Here is an example tree, and a couple of figures drawn from it. It is usually not the whole tree that is misrooted or "inside out", but just one clade within the tree. I am attaching here a tree that appears to have an example of the issue. The HIV-1 M group subtype B epidemic began in Haiti and then there were hundreds of exports of the virus from Haiti to other parts of the world. The sub-epidemic of subtype B introduction into South Korea happened in 1989 or 1990 and most likely did not come straight out of Haiti. Subtype B spread into Trinidad and Tobago much earlier than 1990, but there was not much sampling and sequencing of viruses there until more recently, so there is a bit of a bias there for isolates in the post 2005 time period in comparison to USA/Europe where we have a lot of sequences from viruses sampled in the 1984 - 2000 time period.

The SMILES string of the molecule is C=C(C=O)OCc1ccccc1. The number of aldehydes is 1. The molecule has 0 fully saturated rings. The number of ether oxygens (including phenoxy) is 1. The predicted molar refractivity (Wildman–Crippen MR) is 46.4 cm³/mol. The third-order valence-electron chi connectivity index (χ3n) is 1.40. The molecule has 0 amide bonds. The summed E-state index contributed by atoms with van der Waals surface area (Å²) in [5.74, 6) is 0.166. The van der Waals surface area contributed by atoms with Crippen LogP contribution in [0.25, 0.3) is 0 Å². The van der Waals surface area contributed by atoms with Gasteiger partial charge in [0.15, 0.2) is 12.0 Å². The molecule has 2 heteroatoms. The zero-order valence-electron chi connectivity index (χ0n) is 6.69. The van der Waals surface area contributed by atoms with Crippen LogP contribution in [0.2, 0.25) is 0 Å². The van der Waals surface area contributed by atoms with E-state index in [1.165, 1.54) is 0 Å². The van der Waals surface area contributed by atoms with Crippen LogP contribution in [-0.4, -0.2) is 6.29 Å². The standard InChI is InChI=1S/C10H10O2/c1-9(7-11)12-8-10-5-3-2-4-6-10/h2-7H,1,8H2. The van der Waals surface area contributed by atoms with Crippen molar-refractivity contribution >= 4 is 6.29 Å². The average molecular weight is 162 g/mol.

In this tree, we might get the impression that the viruses from South Korea and Trinidad/Tobago originate near the "root" of the subtype B clade which I have labeled as Root 1 in red. But it is far more likely, given all that we know of the epidemiology of HIV-1 subtype B, that the true root of the B clade is close the the green node I have labeled as "root 2".
When the tree is drawn as a radial tree like this, it gives us a bit of a different impression that when it is drawn as a cladogram. And in either tree view, if we measure distances from tips to "root 1" we get different values than if we measure distances from tips to "root 2".
The chat software here does not allow me to upload the treefile or alignment, but I can send it to anyone who wants it.